9 Simple Steps to Land a Mortgage and Buy Your First Home

Follow these steps to get a loan and become a brand-new homeowner.

So, you think you may be ready for your first home? Make the leap!

"Interest rates are on their way up. If you have been thinking of buying, this is a good time," says Amy Schmidt, associate professor of economics and business at Saint Anselm College in New Hampshire.

But before we pull out the champagne and celebrate your new address, you'll have to get a mortgage. That can seem intimidating, but this simple nine-step plan can help.

You can compare mortgage offers from multiple banks by visiting LendingTree.

1. Find out your credit score

man with bills and calculator at home with family
Do you know your credit score and income-to-debt ratio?

Sure, maybe you’ve gotten this "adulting" thing down. You’re paying your bills on time, doing laundry, and cooking more than just frozen pizza. But do you know your credit score?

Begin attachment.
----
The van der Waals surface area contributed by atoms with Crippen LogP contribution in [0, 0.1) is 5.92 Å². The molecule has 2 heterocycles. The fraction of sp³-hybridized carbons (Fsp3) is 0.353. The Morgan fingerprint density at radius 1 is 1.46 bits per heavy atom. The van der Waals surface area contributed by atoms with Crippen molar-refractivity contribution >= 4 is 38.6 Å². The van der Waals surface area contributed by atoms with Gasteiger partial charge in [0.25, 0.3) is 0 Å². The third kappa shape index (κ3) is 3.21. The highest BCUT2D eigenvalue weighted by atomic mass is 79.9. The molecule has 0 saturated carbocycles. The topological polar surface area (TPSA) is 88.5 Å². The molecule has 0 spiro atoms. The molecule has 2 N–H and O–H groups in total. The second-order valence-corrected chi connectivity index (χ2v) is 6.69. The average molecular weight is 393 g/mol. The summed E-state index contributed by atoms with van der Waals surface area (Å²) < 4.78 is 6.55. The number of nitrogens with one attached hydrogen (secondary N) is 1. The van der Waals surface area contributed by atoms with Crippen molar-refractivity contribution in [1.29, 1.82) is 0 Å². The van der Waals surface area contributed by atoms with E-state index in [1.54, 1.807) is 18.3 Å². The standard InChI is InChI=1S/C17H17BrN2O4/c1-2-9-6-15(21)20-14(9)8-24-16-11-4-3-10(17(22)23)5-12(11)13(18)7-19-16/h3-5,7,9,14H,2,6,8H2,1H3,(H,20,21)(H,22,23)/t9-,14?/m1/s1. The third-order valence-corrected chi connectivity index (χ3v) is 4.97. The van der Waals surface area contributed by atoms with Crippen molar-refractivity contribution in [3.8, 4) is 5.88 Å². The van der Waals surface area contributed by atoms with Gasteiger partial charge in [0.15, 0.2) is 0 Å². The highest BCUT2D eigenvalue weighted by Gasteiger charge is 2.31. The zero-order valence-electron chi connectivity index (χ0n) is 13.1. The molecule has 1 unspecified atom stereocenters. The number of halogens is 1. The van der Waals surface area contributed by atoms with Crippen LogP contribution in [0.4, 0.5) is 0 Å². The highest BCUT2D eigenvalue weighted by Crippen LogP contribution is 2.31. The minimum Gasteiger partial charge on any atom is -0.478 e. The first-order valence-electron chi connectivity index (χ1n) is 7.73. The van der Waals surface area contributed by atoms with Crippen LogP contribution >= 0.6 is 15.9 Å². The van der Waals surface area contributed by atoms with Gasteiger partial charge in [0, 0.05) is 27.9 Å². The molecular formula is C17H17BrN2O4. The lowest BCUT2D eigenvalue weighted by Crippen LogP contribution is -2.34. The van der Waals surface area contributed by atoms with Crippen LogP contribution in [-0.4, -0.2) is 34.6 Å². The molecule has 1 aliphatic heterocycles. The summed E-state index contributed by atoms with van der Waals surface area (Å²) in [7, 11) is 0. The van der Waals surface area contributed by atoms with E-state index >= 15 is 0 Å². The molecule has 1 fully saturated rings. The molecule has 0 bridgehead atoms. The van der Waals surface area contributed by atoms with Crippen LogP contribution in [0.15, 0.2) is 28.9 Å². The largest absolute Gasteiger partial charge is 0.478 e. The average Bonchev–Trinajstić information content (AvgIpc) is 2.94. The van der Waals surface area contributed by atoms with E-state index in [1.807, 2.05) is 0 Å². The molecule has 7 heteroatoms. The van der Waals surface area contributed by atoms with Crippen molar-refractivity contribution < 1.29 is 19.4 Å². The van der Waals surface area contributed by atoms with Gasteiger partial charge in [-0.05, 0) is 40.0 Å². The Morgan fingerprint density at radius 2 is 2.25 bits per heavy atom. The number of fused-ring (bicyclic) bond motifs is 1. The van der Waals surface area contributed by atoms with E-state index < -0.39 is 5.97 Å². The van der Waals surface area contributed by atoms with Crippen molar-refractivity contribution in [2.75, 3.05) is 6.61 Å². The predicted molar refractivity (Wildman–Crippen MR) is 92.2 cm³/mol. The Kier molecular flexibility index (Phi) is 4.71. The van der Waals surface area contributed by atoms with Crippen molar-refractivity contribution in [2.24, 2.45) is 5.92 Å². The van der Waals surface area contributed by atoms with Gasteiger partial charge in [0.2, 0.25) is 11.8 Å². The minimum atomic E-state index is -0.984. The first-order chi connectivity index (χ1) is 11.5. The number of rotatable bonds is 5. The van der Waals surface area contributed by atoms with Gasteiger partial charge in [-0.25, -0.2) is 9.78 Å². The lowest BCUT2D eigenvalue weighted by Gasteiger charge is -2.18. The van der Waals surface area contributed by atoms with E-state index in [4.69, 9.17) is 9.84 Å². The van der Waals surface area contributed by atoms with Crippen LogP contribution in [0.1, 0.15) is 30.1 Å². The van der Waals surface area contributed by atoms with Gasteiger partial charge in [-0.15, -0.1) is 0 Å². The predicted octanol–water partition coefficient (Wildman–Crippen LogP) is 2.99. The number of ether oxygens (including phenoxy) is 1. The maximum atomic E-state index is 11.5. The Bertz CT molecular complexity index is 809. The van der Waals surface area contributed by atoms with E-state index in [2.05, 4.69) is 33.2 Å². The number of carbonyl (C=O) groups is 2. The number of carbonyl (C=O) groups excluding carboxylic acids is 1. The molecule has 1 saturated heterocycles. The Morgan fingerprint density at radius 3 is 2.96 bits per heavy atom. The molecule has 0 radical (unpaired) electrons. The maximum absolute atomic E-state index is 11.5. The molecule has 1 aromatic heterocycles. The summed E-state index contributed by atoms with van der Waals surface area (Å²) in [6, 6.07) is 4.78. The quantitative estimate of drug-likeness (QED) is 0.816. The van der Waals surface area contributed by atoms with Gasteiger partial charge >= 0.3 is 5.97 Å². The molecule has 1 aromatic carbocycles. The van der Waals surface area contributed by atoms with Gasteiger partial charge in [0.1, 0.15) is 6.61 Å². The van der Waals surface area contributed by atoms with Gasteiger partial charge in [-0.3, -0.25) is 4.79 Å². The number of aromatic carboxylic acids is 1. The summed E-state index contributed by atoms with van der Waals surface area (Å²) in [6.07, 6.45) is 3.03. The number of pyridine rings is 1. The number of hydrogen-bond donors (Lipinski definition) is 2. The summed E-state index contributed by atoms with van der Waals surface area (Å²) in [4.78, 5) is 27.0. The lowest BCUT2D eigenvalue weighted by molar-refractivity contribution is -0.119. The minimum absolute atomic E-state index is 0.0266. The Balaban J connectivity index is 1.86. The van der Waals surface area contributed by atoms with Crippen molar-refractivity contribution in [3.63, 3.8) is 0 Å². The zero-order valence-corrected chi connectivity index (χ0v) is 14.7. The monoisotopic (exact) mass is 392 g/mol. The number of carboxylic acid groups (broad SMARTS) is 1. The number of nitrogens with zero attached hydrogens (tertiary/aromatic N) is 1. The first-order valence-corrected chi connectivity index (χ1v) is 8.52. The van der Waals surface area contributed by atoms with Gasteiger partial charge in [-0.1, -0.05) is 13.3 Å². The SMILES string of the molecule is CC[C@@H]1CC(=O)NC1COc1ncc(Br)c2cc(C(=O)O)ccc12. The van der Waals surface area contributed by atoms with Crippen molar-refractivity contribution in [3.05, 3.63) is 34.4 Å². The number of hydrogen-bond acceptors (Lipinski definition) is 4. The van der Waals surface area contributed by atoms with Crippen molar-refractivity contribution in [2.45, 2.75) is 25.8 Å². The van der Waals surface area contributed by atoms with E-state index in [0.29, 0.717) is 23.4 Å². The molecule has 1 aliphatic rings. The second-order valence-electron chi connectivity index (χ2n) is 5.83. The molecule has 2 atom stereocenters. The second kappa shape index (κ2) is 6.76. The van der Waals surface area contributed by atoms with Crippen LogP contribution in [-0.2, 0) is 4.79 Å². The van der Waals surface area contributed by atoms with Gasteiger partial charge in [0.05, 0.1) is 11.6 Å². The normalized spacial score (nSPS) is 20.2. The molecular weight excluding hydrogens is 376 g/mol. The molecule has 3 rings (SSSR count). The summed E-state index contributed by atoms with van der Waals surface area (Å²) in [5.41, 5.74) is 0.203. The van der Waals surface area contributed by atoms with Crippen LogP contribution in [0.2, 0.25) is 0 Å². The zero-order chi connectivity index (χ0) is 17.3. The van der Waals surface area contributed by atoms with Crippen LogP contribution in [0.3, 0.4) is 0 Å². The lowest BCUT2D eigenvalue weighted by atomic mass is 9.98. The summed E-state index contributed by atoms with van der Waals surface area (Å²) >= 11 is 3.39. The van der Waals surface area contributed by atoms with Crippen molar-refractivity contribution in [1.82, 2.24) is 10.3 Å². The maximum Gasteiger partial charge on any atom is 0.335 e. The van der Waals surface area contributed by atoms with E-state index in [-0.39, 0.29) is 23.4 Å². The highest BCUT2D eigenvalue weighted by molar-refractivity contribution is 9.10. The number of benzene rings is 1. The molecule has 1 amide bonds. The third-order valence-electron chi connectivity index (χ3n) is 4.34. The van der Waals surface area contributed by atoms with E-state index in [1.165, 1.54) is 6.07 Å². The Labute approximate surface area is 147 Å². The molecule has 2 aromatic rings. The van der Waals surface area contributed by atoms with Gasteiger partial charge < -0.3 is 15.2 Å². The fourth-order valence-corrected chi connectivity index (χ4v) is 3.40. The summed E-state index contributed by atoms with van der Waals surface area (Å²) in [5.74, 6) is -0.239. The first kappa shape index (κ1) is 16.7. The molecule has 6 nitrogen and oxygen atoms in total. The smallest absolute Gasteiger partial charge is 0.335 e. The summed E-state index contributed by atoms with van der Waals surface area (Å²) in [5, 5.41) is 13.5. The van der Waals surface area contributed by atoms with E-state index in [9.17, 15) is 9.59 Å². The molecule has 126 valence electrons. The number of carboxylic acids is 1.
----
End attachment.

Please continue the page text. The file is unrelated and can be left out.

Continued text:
It's a three-digit number that reflects how well you handle money. You'll need to see it before you apply for a home loan because the higher your score, the more banks will be willing to work with you, and the lower your mortgage rate will be.

Your credit card issuer may give you a free peek at your credit score, or there are other ways to see your credit score without paying a fee.

If your score needs some help, pay down debt and take other steps to raise it.

2. Pull together your pay stubs

up close of paystub
Josh randall / Shutterstock
A mortgage lender will want to review your most recent pay stubs.

This one may seem obvious, but a lender is going to need to see proof of your income before it will give you a mortgage.

As you get ready to become a first-time homebuyer, grab a folder and start gathering the necessary paperwork.

You'll need at least several months of pay stubs, as well as proof of how long you've been at your job. Your original employment contract might come in handy, if you have it.

If you have income from any sources other than your job, like alimony or dividends from stocks you own, it’s important to bring proof of all of that as well.